The total barbarian
We've got two issues coming up that might (or perhaps: should) touch on Celtic mercenaries. The next one, Mercenaries (part 2), and issue XIV.1, Warfare in Hellenistic Asia Minor. Celtic mercenaries interesting to many, I know, but original research isn't terribly easy to find. Enter Celtes, Galates et Gaulois - Mercenaires de l'Antiquité by Luc Baray, which I noticed online a while ago and which dropped through the letterbox just before Christmas. It's in French, as you certainly surmised already, which means it's taking me a little longer to read and process. Here are some initial impressions.
According to Baray, the Celtic mercenary is, to ancient authors, the total barbarian. Being a mercenary is a bad start - after all, the citizen ideal is to fight for your own polity - but with the other 'default' warlike peoples such as Thracians, Scyths and Celtiberians, the Celts are almost the antithesis to civilisation. They are supposedly warlike, undisciplined, untrustworthy, violent, drunkard headhunters who make for terrible soldiers in every sense apart from their fearsome charge. Oh, and their weapons are ineffective blades without point that bend after the first impact. Baray shows this is repeated time and again by ancient authors, and copied uncritically since the nineteenth century. At the same time, we know the Romans copied Celtic metalworking products widely, and these one-shot chargers held the line at Cannae retreating slowly against massed the Roman legions. Clearly something doesn't add up.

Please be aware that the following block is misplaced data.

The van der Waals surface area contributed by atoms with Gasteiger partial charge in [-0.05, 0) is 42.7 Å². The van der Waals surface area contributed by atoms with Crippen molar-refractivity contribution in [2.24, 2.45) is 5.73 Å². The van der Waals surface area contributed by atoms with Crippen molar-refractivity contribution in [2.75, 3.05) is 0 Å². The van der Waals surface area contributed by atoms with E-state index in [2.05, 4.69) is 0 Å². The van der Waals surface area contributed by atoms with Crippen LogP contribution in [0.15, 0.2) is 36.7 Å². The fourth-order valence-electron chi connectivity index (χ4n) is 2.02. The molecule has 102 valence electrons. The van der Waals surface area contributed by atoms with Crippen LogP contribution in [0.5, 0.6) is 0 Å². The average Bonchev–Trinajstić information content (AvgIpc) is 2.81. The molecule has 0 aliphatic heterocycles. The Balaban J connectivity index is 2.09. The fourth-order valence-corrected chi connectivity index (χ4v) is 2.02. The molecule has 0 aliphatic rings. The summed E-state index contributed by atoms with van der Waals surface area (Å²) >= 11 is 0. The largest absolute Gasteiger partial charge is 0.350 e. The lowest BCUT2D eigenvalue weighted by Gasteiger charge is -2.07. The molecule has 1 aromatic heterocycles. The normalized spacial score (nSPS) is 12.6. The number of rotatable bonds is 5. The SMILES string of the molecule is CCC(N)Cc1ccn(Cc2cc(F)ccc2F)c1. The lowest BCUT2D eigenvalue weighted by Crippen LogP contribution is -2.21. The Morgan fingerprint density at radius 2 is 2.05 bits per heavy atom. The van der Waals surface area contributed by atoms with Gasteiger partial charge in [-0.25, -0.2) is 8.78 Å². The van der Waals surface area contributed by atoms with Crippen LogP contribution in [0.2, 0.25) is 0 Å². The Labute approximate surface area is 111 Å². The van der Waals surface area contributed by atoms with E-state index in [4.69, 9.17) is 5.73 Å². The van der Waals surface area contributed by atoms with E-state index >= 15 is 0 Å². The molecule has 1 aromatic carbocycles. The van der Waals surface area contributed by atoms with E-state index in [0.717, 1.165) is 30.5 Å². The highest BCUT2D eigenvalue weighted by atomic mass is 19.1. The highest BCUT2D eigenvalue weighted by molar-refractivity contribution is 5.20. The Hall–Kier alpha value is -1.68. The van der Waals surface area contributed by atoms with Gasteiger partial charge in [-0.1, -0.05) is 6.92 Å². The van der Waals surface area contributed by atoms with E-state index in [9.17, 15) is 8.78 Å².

Baray, a professor at Sorbonne university with several earlier books on Celts and Celtic mercenaries to his name, teases out a new view from the many ancient testimonials (Celtic mercenaries are mentioned 150 times between 480 and 4 BC in twenty authors) and archaeological information. The book discusses the reputation of Celtic mercenaries, their qualities and weaknesses, ethnic origins, conditions of service and pay, commanders, discipline issues and the relation to their paymasters, armament and logistics.
I've got much more to read in this book as yet, but it's fascinating so far and the bibliography might prove to be... expensive.